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The Constellation Bootes: Stars and Mythology
The Ancient Herdsman
Boötes, pronounced Bo-otees, is a very ancient constellation which appears in the far northern sky. The name is a transliteration of the Greek βοωτης, which occurs in the Odyssey. This indicates that the name has been in use for more than three thousand years.
The constellation is represented by the figure of a mature man, often with a beard, resolutely gazing at the two bears Ursa Major and Ursa Minor to poleward. In one hand he is usually bearing a staff, a club or perhaps a spear. In the other he holds two dogs, Asterion and Chara, on a leash. These dogs constitute the adjacent constellation of Canes Venatici, the Hunting Dogs. Boötes and his hounds are imagined to be hunting, or sometimes guarding, the bears as the endlessly circle about the northern polestar.
- In Greek mythology Boötes is identified with Philomelus. This Philomelus was the son of Demeter, who is represented in the sky by the neighboring constellation, Virgo. He had a brother, Plutus, who was the god of wealth. As happens all too often with extremely wealthy types, Plutus could be pretty stingy and shared none of his riches with his poor brother.
Undaunted, Philomelus scraped together enough to buy a pair of oxen and hitched them up to a plow, a device he invented. With this ramshackle equipment he tilled the soil to support himself, thereby more or less inventing agriculture. All in all probably a pretty disappointing lot for a demigod. Whether out of pity for this or perhaps admiration for his plucky initiative, his divine mother placed him in the sky, along with his plow, represented by the Big Dipper.
- Alternatively, Boötes was the son of Zeus and the nymph Kallisto. Predictably, Kallisto was transformed into a bear by a Zeus's jelous wife Hera, who just so happened to do so when Boötes was out hunting for bears. Boötes closed in for the kill, while Hera probably rubbed her palms together and cackled with glee.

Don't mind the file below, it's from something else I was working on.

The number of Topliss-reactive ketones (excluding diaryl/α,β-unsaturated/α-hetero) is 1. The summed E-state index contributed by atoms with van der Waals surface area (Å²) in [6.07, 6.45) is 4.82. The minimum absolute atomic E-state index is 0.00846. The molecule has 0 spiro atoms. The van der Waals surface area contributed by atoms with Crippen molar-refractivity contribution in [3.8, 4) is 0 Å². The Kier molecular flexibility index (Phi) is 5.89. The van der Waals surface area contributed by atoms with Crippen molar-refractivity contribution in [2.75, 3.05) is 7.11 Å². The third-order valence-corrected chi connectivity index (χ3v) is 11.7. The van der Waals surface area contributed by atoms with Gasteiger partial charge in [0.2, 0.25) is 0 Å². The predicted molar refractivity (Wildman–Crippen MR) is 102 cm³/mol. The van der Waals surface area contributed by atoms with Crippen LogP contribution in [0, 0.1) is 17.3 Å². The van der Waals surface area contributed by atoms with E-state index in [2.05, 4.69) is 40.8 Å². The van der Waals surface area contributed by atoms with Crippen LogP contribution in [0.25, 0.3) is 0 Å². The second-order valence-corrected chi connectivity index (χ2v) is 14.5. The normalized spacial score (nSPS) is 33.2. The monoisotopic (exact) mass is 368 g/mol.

Zeus, in the nick of time, saved her from this nasty fate by placing her in the sky and transforming her into Ursa Major. This is not the happiest possible solution, as presumably Zeus could have just turned her back into her normal form, but the Greek gods were not especially known for their sense of fair play. Even worse, Boötes was placed next to her, freezing them for all time in a situation they might have both liked to put behind them.
- According to the astronomy of the Arabs of antiquity, the far northern stars were seen as a flock of beasts being tended by a shepherd represented by Boötes. This shepherd led his flock into a celestial pasture, located in the present constellations of Hercules and Ophiochus.
- To the ancient Egyptians, the circumpolar stars, or those close enough to the pole star to circle it without ever setting, were considered to be of ill omen. In the region of the sky we identify with Boötes they saw a divine hippopotamus constantly on guard against them these evil stars.
- From time to time, Christian stargazers of one kind or another have refigured the constellations to represent scriptural or church figures. These atlases varied widely. Boötes appears in these pious productions sometimes as Pope Sylvester the First, Nimrod the Hunter, or the prophet Amos. These Christian star atlases enjoyed something of a vogue three hundred years ago, but are all but forgotten today.
The Constellation in the Sky
Boötes occupies a large part of the sky, extending about fifty degrees from north to south and thirty east to west. Moving clockwise, its borders are encompassed by Draco, Ursa Major, Canes Venatici, Coma Berenices, down to Virgo in the south, then back up through Serpens, Corona Borealis, and Hercules. Its large north-south extent means that the figure spends some eight hours in the process of setting. Even so, its northernmost extent remains permanently above the horizon in most northern latitudes.